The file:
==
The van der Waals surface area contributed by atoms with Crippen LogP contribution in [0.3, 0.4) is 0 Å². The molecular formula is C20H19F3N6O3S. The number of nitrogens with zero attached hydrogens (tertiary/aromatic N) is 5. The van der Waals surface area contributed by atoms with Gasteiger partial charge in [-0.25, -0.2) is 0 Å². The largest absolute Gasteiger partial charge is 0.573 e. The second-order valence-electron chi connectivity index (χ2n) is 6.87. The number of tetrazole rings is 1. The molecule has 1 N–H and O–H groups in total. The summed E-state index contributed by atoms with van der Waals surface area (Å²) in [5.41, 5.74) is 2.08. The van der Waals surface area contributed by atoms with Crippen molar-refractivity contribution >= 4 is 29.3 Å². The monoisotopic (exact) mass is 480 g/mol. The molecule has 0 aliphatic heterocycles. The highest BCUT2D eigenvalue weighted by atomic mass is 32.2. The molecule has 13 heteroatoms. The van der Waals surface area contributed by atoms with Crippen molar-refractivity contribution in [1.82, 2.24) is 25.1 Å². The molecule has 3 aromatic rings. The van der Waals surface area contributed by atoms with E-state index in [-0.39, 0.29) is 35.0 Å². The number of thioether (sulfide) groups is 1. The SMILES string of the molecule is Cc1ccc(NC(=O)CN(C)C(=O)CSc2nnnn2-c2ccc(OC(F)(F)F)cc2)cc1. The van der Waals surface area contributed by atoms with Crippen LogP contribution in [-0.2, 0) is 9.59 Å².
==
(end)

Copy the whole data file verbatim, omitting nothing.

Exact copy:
The van der Waals surface area contributed by atoms with Crippen LogP contribution in [0.3, 0.4) is 0 Å². The molecular formula is C20H19F3N6O3S. The number of nitrogens with zero attached hydrogens (tertiary/aromatic N) is 5. The van der Waals surface area contributed by atoms with Gasteiger partial charge in [-0.25, -0.2) is 0 Å². The largest absolute Gasteiger partial charge is 0.573 e. The second-order valence-electron chi connectivity index (χ2n) is 6.87. The number of tetrazole rings is 1. The molecule has 1 N–H and O–H groups in total. The summed E-state index contributed by atoms with van der Waals surface area (Å²) in [5.41, 5.74) is 2.08. The van der Waals surface area contributed by atoms with Crippen molar-refractivity contribution >= 4 is 29.3 Å². The monoisotopic (exact) mass is 480 g/mol. The molecule has 0 aliphatic heterocycles. The highest BCUT2D eigenvalue weighted by atomic mass is 32.2. The molecule has 13 heteroatoms. The van der Waals surface area contributed by atoms with Crippen molar-refractivity contribution in [1.82, 2.24) is 25.1 Å². The molecule has 3 aromatic rings. The van der Waals surface area contributed by atoms with E-state index in [-0.39, 0.29) is 35.0 Å². The number of thioether (sulfide) groups is 1. The SMILES string of the molecule is Cc1ccc(NC(=O)CN(C)C(=O)CSc2nnnn2-c2ccc(OC(F)(F)F)cc2)cc1. The van der Waals surface area contributed by atoms with Crippen LogP contribution in [-0.2, 0) is 9.59 Å².